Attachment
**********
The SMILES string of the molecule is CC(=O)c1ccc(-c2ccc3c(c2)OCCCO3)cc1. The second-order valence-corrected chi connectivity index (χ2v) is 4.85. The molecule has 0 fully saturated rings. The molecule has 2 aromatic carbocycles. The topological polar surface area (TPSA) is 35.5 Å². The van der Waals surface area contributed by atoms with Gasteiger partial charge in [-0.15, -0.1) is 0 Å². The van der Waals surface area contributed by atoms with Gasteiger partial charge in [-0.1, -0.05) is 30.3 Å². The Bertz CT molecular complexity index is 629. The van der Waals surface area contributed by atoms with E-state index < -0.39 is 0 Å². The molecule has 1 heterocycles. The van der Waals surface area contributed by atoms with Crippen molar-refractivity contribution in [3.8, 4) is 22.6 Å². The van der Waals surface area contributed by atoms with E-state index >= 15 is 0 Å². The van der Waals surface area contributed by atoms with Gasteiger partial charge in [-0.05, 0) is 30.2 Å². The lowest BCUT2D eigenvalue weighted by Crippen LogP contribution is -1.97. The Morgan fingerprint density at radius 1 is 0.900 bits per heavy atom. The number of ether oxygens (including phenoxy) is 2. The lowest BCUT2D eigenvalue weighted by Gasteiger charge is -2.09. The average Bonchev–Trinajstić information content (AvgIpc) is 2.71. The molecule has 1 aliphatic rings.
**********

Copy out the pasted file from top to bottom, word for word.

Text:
The SMILES string of the molecule is CC(=O)c1ccc(-c2ccc3c(c2)OCCCO3)cc1. The second-order valence-corrected chi connectivity index (χ2v) is 4.85. The molecule has 0 fully saturated rings. The molecule has 2 aromatic carbocycles. The topological polar surface area (TPSA) is 35.5 Å². The van der Waals surface area contributed by atoms with Gasteiger partial charge in [-0.15, -0.1) is 0 Å². The van der Waals surface area contributed by atoms with Gasteiger partial charge in [-0.1, -0.05) is 30.3 Å². The Bertz CT molecular complexity index is 629. The van der Waals surface area contributed by atoms with E-state index < -0.39 is 0 Å². The molecule has 1 heterocycles. The van der Waals surface area contributed by atoms with Crippen molar-refractivity contribution in [3.8, 4) is 22.6 Å². The van der Waals surface area contributed by atoms with E-state index >= 15 is 0 Å². The van der Waals surface area contributed by atoms with Gasteiger partial charge in [-0.05, 0) is 30.2 Å². The lowest BCUT2D eigenvalue weighted by Crippen LogP contribution is -1.97. The Morgan fingerprint density at radius 1 is 0.900 bits per heavy atom. The number of ether oxygens (including phenoxy) is 2. The lowest BCUT2D eigenvalue weighted by Gasteiger charge is -2.09. The average Bonchev–Trinajstić information content (AvgIpc) is 2.71. The molecule has 1 aliphatic rings.